There were very few similarities indeed between the young king and the old composer, but there was this one: They stood firm in their respective roles, their fields of work having been determined by long ancestry. The Hohenzollern dynasty had ruled in Germany for three hundred years before Frederick was born and would rule for two hundred more, to the end of World War I. The Bach line stretched from Luther across three centuries, and theirs too was a family business; more than five dozen Bachs held important musical positions in German towns, courts, and churches between the sixteenth and eighteenth centuries.
Such strong ancestral lines made the journey to Potsdam even more pointedly a foray into enemy territory for Bach, of course, not only literally, as a proud son of Saxony standing against the aggressive Prussian neighbor, but figuratively as well: The king and the composer faced each other as the embodiments of warring values. Bach was a devout Lutheran householder who had had twenty children with two wives; one left him a widower, the second was waiting for him at home. Frederick, a bisexual misanthrope in a childless, political marriage, was a lapsed Calvinist whose reputation for religious tolerance arose from the fact that he held all religions equally in contempt. Bach wrote and spoke German. Frederick boasted that he had “never read a German book.”
Nowhere were they more different, though, than in their attitudes toward music. Bach represented church music and especially the “learned counterpoint” of canon and fugue, a centuries-old craft that by now had developed such esoteric theories and procedures that some of its practitioners saw themselves as the custodians of a quasi-divine art, even as weavers of the cosmic tapestry itself. Frederick and his generation were having none of that. They denigrated counterpoint as the vestige of an outworn aesthetic, extolling instead the “natural and delightful” in music, by which they meant the easier pleasure of song, the harmonic ornamentation of a single line of melody. For Bach this new, so-called galant style, with all its lovely figures and stylish grace, was full of emptiness. Bach’s cosmos was one in which the planets themselves played the ultimate harmony, a tenet that had been unquestioned since the “sacred science” of Pythagoras; composing and performing music was for him and his musical ancestors a deeply spiritual enterprise whose sole purpose, as his works were inscribed, was “for the glory of God.” For Frederick the goal of music was simply to be “agreeable,” an entertainment and a diversion, easy work for performer and audience alike. He despised music that, as he put it, “smells of the church” and called Bach’s chorales specifically “dumb stuff.” Cosmic notions like the “music of the spheres” were for him so much dark-age mumbo jumbo.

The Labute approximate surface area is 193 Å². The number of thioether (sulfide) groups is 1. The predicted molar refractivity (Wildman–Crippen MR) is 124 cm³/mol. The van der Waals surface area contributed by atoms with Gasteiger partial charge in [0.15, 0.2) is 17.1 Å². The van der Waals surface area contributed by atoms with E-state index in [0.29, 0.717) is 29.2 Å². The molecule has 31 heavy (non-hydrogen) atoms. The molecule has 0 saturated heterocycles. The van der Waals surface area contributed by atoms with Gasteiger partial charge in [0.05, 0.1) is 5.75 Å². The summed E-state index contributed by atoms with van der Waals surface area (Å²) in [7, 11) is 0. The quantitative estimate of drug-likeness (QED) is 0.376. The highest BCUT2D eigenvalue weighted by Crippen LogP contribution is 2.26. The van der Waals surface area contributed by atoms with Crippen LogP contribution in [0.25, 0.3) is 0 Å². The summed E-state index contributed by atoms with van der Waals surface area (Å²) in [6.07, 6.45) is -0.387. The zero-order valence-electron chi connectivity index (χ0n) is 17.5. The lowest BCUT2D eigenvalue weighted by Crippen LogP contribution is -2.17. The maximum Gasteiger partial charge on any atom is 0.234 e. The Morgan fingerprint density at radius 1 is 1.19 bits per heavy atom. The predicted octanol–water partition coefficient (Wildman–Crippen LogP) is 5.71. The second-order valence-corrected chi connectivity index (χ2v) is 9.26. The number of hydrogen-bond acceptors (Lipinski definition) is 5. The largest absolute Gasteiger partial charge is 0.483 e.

In short, Bach was a father of the late Baroque, and Frederick was a son of the early Enlightenment, and no father-son conflict has ever been more pointed. Put all too simply, as any one-sentence description of the Enlightenment must be, myth and mysticism were giving way to empiricism and reason, the belief in the necessity of divine grace to a confidence in human perfectibility, the descendants of Pythagoras and Plato to those of Newton. In music, as in virtually every other intellectual pursuit, the intuitions, attitudes, and ideas of a thousand years were being exchanged for principles and habits of thought that are still evolving and in question three centuries later. Frederick the Great and Johann Sebastian Bach met at the tipping point between ancient and modern culture, and what flowed from their meeting would be a more than musical expression of that historic moment.
WHEN FREDERICK SAW “old Bach’s” name on the visitors’ list, he called for the composer to be brought to the palace immediately. Bach no doubt was looking forward to settling in at Carl’s house for the evening—he would have been exhausted—but this was a summons, not an invitation. What followed was reported in a palace press release that was picked up by newspapers in Prussia, Saxony, and other German territories.
One hears from Potsdam that last Sunday the famous Kapellmeister from Leipzig, Herr Bach, arrived [at the castle].… His August self [Frederick] went, at [Bach’s] entrance, to the so-called Forte et Piano, condescending also to play, in His Most August Person and without any preparation, a theme for the Kapellmeister Bach, which he should execute in a fugue. This was done so happily by the aforementioned Kapellmeister that not only His Majesty was pleased to show his satisfaction thereat, but also all those present were seized with astonishment. Herr Bach found the theme propounded to him so exceedingly beautiful that he intends to set it down on paper as a regular fugue and have it engraved on copper.…